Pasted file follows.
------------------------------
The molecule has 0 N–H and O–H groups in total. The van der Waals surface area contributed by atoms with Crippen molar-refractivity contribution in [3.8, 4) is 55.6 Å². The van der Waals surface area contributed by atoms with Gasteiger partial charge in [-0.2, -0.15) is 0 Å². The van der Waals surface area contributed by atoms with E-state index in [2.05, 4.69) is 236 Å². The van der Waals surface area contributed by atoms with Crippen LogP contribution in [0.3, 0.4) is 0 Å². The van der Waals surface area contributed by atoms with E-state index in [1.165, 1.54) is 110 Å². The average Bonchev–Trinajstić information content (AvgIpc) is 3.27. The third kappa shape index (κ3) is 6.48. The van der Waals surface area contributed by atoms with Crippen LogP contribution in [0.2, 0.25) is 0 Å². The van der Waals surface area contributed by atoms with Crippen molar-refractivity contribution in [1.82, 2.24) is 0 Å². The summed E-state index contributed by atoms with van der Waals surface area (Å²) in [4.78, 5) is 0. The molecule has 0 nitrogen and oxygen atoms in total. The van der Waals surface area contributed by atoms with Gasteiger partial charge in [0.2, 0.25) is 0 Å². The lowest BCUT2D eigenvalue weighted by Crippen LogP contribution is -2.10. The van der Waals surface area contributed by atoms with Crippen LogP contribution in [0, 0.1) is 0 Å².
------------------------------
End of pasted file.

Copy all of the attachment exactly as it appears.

The molecule has 0 N–H and O–H groups in total. The van der Waals surface area contributed by atoms with Crippen molar-refractivity contribution in [3.8, 4) is 55.6 Å². The van der Waals surface area contributed by atoms with Gasteiger partial charge in [-0.2, -0.15) is 0 Å². The van der Waals surface area contributed by atoms with E-state index in [2.05, 4.69) is 236 Å². The van der Waals surface area contributed by atoms with Crippen LogP contribution in [0.3, 0.4) is 0 Å². The van der Waals surface area contributed by atoms with E-state index in [1.165, 1.54) is 110 Å². The average Bonchev–Trinajstić information content (AvgIpc) is 3.27. The third kappa shape index (κ3) is 6.48. The van der Waals surface area contributed by atoms with Crippen LogP contribution in [0.2, 0.25) is 0 Å². The van der Waals surface area contributed by atoms with Crippen molar-refractivity contribution in [1.82, 2.24) is 0 Å². The summed E-state index contributed by atoms with van der Waals surface area (Å²) in [4.78, 5) is 0. The molecule has 0 nitrogen and oxygen atoms in total. The van der Waals surface area contributed by atoms with Gasteiger partial charge in [0.2, 0.25) is 0 Å². The lowest BCUT2D eigenvalue weighted by Crippen LogP contribution is -2.10. The van der Waals surface area contributed by atoms with Crippen LogP contribution in [0, 0.1) is 0 Å².